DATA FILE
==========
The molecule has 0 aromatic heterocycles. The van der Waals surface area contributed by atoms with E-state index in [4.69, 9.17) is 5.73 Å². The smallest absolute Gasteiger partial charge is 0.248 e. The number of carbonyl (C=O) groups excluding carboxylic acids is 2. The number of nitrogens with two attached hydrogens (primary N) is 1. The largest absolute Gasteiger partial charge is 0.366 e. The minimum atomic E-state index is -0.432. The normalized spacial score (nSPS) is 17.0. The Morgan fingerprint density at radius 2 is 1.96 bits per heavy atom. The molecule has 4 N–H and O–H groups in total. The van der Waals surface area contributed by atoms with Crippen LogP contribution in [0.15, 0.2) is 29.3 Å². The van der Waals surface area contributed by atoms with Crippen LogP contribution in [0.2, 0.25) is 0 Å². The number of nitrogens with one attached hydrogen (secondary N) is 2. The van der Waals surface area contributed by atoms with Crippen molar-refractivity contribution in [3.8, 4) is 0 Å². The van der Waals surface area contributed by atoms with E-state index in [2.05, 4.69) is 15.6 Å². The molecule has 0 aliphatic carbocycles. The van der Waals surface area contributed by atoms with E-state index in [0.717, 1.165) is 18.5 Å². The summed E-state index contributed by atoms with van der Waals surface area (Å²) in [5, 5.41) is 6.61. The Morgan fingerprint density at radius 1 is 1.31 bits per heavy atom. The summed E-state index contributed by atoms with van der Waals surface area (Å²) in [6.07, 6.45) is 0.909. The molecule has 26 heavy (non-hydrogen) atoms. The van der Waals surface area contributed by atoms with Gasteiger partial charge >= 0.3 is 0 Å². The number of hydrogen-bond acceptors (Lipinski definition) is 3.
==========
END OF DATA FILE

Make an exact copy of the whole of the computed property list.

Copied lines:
The molecule has 0 aromatic heterocycles. The van der Waals surface area contributed by atoms with E-state index in [4.69, 9.17) is 5.73 Å². The smallest absolute Gasteiger partial charge is 0.248 e. The number of carbonyl (C=O) groups excluding carboxylic acids is 2. The number of nitrogens with two attached hydrogens (primary N) is 1. The largest absolute Gasteiger partial charge is 0.366 e. The minimum atomic E-state index is -0.432. The normalized spacial score (nSPS) is 17.0. The Morgan fingerprint density at radius 2 is 1.96 bits per heavy atom. The molecule has 4 N–H and O–H groups in total. The van der Waals surface area contributed by atoms with Crippen LogP contribution in [0.15, 0.2) is 29.3 Å². The van der Waals surface area contributed by atoms with Crippen LogP contribution in [0.2, 0.25) is 0 Å². The number of nitrogens with one attached hydrogen (secondary N) is 2. The van der Waals surface area contributed by atoms with Crippen molar-refractivity contribution in [3.8, 4) is 0 Å². The van der Waals surface area contributed by atoms with E-state index in [2.05, 4.69) is 15.6 Å². The molecule has 0 aliphatic carbocycles. The van der Waals surface area contributed by atoms with E-state index in [0.717, 1.165) is 18.5 Å². The summed E-state index contributed by atoms with van der Waals surface area (Å²) in [5, 5.41) is 6.61. The Morgan fingerprint density at radius 1 is 1.31 bits per heavy atom. The summed E-state index contributed by atoms with van der Waals surface area (Å²) in [6.07, 6.45) is 0.909. The molecule has 26 heavy (non-hydrogen) atoms. The van der Waals surface area contributed by atoms with Gasteiger partial charge >= 0.3 is 0 Å². The number of hydrogen-bond acceptors (Lipinski definition) is 3.